Ksplice is practical technology for updating the Linux kernel without rebooting. It enables you to avoid the disruptive process of rebooting for kernel security updates and bugfixes. By making it easy to keep your systems up to date, Ksplice helps you avoid the security and stability risks of running out-of-date software.
LOMAC uses Low Water-Mark Mandatory Access Control to protect the integrity of processes and data from viruses, trojan horses, malicious remote users, and compromised network server daemons. The LOMAC loadable kernel module can be used to harden Linux systems without any changes to existing kernels, applications, or configuration files. Due to its simplicity, LOMAC itself requires no configuration, regardless of the users and applications present on the system. Although some features and fixes remain to be implemented, LOMAC presently provides sufficient protection to thwart some attacks, and is stable enough for everyday use.
LUFS is a hybrid userspace filesystem framework supporting many "exotic" filesystems (localfs, sshfs, ftpfs, httpfs, socketfs, freenetfs, and nutellafs) transparently for any application. It can be regarded as doing the same job as the VFS (virtual filesystem switch) in the kernel: it is a switch, distributing the filesystem calls to its supported filesystems. However, LUFS filesystems are implemented in userspace. This would be a drawback for local filesystems where the access speed is important, but proves to be a huge advantage for networked filesystems where the userland flexibility is most important.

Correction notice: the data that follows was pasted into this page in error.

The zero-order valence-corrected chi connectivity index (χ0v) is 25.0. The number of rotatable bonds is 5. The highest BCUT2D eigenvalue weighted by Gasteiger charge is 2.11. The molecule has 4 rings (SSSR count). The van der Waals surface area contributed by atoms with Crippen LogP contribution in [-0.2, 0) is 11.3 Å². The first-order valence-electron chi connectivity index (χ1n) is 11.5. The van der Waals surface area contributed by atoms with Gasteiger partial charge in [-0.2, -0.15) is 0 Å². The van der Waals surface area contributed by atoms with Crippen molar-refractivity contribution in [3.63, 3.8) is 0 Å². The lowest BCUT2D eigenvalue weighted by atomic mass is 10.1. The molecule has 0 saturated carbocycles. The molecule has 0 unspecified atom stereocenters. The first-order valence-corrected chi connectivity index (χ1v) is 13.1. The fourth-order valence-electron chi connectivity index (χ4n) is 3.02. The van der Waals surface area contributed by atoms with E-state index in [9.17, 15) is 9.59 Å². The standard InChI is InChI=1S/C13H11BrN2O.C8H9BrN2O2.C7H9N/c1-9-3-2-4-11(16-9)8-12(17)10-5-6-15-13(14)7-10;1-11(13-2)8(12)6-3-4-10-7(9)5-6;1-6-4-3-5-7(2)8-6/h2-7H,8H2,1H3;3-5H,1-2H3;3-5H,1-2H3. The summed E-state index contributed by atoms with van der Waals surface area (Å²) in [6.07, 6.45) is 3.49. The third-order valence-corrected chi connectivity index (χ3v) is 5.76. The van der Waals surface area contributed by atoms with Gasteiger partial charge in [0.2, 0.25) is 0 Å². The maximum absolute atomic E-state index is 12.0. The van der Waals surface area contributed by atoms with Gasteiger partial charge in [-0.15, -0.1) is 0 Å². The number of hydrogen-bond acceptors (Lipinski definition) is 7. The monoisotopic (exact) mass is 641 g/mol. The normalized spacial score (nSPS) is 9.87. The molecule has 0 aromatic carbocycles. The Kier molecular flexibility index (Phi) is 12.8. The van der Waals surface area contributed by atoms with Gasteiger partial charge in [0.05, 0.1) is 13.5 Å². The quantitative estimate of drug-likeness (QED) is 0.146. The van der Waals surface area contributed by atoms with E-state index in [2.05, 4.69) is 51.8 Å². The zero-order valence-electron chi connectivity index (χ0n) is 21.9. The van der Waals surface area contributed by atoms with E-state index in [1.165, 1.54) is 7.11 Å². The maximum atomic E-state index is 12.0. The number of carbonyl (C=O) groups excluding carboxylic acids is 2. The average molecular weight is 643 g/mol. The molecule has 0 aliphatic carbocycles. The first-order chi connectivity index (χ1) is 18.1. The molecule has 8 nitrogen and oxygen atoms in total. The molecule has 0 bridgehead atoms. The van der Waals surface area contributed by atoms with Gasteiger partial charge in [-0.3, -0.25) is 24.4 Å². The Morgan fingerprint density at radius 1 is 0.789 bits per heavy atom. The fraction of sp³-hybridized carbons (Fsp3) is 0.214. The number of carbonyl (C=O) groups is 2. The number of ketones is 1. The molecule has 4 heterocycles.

L7-filter is a packet classifier for Netfilter that identifies packets based on application layer (OSI layer 7) data. This means that it is able to classify packets as HTTP, FTP, Gnucleus, Kazaa, etc., regardless of ports. It complements existing matches that classify based on port numbers, packet length, TOS bits, and so on. Combined with Linux QoS, it allows for full layer 7 packet shaping.
Linice is a source-level kernel debugger for x86 systems with the look and feel of SoftIce for MS Windows. It is designed for people who are already familiar with SoftIce, but anyone can quickly get used to it. It can break into a running kernel at any time using a hotkey and supports breakpoints and single step on modules, the kernel, or user programs. It supports the VGA frame buffer, the X Window System, serial connections, and monochrome adapters.
Linux is a clone of the Unix kernel, written from scratch by Linus Torvalds with assistance from a loosely-knit team of hackers across the Net. It aims towards POSIX and Single UNIX Specification compliance. It has all the features you would expect in a modern fully-fledged Unix kernel, including true multitasking, virtual memory, shared libraries, demand loading, shared copy-on-write executables, proper memory management, and TCP/IP networking.